California Stem Cell Report

Publisher/Editor, David Jensen californiastemcellreport.blogspot.com djensen@californiastemcellreport.com Statement to CIRM external review panel Oct. 15, 2010 Good morning, ladies and gentlemen, You are now in your third day of examining one of the more interesting endeavors in the nation, if not the world. I hope the experience has been illuminating and worthwhile. I would like to make a few final comments on what I have heard – which is not what you heard – and place the California stem cell agency in a broader California perspective. One of the reasons that the Golden State – or should I say not-so-golden state – is in its current financial mess is what is known as ballot-box budgeting. For decades, the initiative process has been used to lock up state cash and mandate a variety of spending, regardless of changing conditions and societal needs. And it has been done in a manner that is not suspecptible to change when necessary. Prop. 71 is one of those measures. Careful observers of state government – from both sides of the aisle – think it is time that the limits be placed on the initiative process. That is not to say that what CIRM is doing is unworthy or is not beneficial. But it is useful to consider the implications of ballot-box budgeting when thinking about the agency in a broad perspective. Another consideration involves the bottom line. Is this the best way for California to spend $6 billion right now? Should young people be priced out of the University of California while researchers continue to receive millions? Should medical care for poor children be cut while shiny new labs are constructed for scientists to do basic research? These are questions that are not going to be answered today. And they are not really part of your charge. But they will be addressed by the people of California in a couple of years or so when the stem cell agency asks for another $3 billion to $5 billion. The prospect of another ballot measure for CIRM places the agency squarely in a political context – and your report as well. Regardless of the view that Prop. 71 was aimed at taking politics out of stem cell research, CIRM is very much a creature of the political process. It was created through a $30 million election campaign.. Roughly one-quarter of the campaign funds were raised from one particular venture capital firm, which has invested heavily in a firm that is the recipient of a $1.5 million CIRM grant and which plans to ask for more. Another election campaign will require tens of millions of dollars. Backers of the effort will have to tap the industry that is likely to benefit, which, of course, raises some perception problems. The agency, as well, will be under heavy pressure to demonstrate concrete results that can be presented to the California people as a benefit with the promise of much more to come. In 2004, Prop. 71 was sold as hope – not science. That is not likely to change much in a couple of years. That's because people are not really interested in experiments with odd things that they cannot touch or see unless they believe they will relieve suffering – or make money. Yesterday we heard CIRM officials tout the economic benefits of the agency. There is no arguing with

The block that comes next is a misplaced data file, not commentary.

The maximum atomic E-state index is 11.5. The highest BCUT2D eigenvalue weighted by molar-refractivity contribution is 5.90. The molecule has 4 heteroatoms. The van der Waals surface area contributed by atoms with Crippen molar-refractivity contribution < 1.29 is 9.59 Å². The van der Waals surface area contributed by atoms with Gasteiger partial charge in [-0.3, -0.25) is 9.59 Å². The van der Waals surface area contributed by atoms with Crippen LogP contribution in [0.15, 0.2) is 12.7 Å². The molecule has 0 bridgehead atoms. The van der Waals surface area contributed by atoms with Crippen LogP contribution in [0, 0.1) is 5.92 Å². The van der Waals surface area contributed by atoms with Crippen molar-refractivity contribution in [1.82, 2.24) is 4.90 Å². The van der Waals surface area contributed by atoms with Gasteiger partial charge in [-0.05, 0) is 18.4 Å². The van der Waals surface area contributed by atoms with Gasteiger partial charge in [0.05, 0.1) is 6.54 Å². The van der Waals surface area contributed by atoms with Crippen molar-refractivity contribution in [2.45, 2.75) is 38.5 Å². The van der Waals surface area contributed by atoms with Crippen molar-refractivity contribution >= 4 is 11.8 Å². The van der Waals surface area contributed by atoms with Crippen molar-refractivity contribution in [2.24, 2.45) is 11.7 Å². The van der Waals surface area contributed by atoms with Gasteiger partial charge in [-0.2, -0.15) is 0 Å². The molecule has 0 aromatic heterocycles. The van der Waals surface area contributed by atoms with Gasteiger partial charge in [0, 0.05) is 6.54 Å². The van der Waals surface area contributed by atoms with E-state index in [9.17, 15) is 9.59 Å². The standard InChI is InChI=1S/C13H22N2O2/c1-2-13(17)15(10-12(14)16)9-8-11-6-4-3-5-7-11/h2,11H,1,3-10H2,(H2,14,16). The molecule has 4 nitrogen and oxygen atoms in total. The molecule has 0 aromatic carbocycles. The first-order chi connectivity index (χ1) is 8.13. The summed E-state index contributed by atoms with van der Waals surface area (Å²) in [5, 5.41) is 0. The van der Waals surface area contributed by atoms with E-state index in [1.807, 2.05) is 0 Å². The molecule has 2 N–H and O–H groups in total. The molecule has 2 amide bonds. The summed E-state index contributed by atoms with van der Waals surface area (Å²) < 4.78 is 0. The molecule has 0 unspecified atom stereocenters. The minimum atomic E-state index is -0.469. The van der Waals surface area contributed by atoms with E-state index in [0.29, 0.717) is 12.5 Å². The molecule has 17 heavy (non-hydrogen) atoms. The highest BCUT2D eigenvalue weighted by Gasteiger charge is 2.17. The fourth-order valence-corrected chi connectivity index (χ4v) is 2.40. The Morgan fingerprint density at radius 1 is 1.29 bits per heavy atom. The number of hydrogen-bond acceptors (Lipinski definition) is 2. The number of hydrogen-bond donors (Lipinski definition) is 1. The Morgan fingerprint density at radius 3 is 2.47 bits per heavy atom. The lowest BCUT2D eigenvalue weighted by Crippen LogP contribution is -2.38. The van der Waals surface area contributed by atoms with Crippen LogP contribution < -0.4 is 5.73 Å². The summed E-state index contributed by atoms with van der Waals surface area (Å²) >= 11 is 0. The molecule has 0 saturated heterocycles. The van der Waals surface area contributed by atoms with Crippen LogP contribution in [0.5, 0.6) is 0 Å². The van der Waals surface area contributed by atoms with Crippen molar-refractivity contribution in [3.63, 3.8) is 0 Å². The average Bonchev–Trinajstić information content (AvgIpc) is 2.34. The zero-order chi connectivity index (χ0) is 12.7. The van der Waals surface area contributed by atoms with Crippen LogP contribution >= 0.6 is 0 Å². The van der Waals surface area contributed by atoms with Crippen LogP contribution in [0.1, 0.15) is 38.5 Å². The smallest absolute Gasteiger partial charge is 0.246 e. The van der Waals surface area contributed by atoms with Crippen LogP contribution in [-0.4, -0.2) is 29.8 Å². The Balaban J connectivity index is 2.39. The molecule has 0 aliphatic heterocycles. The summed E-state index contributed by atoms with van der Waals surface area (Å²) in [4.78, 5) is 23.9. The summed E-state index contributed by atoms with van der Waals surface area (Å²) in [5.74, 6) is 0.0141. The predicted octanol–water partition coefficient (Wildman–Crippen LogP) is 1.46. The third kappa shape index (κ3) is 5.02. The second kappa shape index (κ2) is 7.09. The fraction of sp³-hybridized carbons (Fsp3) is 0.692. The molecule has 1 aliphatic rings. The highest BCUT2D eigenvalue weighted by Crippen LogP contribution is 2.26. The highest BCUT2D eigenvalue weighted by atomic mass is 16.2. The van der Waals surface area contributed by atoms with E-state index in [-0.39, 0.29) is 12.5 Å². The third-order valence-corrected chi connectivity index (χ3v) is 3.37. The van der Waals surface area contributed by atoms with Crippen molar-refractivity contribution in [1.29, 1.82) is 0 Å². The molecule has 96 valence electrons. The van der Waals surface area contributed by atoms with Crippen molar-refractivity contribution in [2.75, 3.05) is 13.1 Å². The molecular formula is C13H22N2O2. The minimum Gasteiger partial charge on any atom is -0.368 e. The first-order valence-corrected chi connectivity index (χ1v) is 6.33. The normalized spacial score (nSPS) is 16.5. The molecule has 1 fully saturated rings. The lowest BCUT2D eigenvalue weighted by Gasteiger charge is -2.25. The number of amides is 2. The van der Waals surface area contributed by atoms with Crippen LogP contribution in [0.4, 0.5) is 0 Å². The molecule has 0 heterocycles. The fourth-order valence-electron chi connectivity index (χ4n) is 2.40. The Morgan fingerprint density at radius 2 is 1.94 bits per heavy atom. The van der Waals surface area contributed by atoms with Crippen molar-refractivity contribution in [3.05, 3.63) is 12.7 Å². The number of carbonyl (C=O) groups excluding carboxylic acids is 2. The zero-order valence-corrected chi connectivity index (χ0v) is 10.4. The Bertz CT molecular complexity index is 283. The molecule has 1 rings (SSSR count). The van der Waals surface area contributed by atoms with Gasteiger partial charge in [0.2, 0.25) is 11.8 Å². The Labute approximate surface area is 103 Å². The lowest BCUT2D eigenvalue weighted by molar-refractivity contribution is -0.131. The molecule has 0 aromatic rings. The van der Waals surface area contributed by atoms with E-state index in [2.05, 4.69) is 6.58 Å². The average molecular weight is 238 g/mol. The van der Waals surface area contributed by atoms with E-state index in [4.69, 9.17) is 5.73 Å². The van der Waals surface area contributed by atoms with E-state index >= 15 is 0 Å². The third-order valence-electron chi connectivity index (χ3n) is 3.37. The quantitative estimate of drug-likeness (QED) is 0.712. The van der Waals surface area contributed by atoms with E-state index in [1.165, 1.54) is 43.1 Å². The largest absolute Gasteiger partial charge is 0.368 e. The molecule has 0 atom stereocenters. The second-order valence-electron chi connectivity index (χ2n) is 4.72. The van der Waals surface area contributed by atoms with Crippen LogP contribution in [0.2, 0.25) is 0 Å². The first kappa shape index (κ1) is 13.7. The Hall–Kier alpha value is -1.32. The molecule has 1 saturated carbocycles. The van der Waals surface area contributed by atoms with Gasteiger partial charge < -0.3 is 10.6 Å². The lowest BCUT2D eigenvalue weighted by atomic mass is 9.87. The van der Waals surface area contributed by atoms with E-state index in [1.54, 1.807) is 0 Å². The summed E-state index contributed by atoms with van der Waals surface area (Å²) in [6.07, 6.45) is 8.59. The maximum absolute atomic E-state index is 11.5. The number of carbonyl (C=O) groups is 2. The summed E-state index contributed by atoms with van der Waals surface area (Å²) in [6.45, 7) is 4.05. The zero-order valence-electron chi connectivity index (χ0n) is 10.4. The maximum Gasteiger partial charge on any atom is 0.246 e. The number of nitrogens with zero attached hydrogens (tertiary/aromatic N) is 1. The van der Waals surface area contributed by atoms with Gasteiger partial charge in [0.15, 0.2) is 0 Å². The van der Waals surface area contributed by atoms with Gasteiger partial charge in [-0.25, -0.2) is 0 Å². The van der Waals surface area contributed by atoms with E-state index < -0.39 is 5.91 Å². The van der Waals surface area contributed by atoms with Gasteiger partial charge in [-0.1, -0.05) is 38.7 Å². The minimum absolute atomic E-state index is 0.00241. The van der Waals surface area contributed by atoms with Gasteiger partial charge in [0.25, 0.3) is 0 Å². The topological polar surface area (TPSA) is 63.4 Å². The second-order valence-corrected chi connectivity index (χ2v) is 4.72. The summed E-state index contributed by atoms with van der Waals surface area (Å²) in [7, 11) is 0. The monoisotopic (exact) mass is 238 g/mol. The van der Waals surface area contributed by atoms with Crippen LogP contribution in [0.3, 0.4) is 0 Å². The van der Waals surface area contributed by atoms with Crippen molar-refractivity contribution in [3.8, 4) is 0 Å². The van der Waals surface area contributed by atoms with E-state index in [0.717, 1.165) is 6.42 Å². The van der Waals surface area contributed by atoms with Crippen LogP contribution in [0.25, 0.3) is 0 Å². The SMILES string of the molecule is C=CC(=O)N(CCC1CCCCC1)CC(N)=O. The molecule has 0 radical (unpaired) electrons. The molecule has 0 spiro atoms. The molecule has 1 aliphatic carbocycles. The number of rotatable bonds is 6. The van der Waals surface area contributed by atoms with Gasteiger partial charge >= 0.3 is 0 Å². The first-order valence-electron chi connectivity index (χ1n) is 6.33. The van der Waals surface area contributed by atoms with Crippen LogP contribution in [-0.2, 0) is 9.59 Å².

with the fact CIRM does have a modest beneficial effect. Spending $3 billion can help out the economy. But contending that CIRM has a major impact on the the California economy is nonense. As I wrote in 2008, the biotech industry, which goes well beyond stem cells, is a tiny player in the California economy. It accounts for something over 100,000 jobs, a mere piffle compared to the total workforce of 18 million in an economy that runs at around a mammoth $1.7 trillion annually. As for the economic statistics that you have heard from CIRM, many of them come from a study commissioned by the campaign in 2004, which has been challenged more than once. The remainder appear to come from a yet-to-be released, $300,000 study commissioned by CIRM. The RFP for that contract stipulated that winner must “execute a vibrant and aggressive strategy to support the goals and initiatives of CIRM.” Political campaigns engender a certain amount of hyperbole, concealing the negative and obfuscating nuances. But overstating and overpromising can blow back on the agency, damaging its credibility as well as the credibility of the entire field. I support human embryonic stem cell research and the efforts of CIRM generally. I do what I do to help inform a tiny audience with hard-to-find information. I raise concerns when I see something that I believe is not in the best interests of CIRM or the people of California. Which is one of the reasons I write frequently about openness issues. CIRM can easily solve its transparency problems. The effort would be nearly painless. If it does not, the cost could be extremely high as it comes under the intense scrutiny that is involved in a political campaign. In the mid-1970s, when I worked for the governor of California, new appointees would sometimes come to me with questions about openness. My advice to them and to CIRM now is: “If it can't stand the light of day, don't do it.” Then there will be no unpleasantness should something come to light in an unexpected spasm of disclosure. And it will. As the old saying goes, there are no secrets in government. This is especially important as CIRM edges more closely to industry in efforts to develop marketable therapies. The biotech business is already less than happy with CIRM. It seems to have something of case, based on what some of the CIRM directors have said. As the agency tries to correct the situation, it could become a tad too intimate with industry. The agency's primary responsibility, however, is to the people of California. It should be cognizant of the fate of the many other California agencies that have been co-opted over the years by the businesses they are supposed to regulate and assist. And CIRM is a very much a regulator as well as cash machine. Finally, I want to thank you for coming to San Francisco to help ensure that California citizens receive good value for their money. I hope that during your closed-door sessions that you saw candor and flinty-eyed analysis. But that is hard to come by under the best of circumstances. I am looking forward to seeing your full report. I am sure that it will help CIRM to do better and will benefit the entire field of stem cell research, both nationally and internationally. #####################################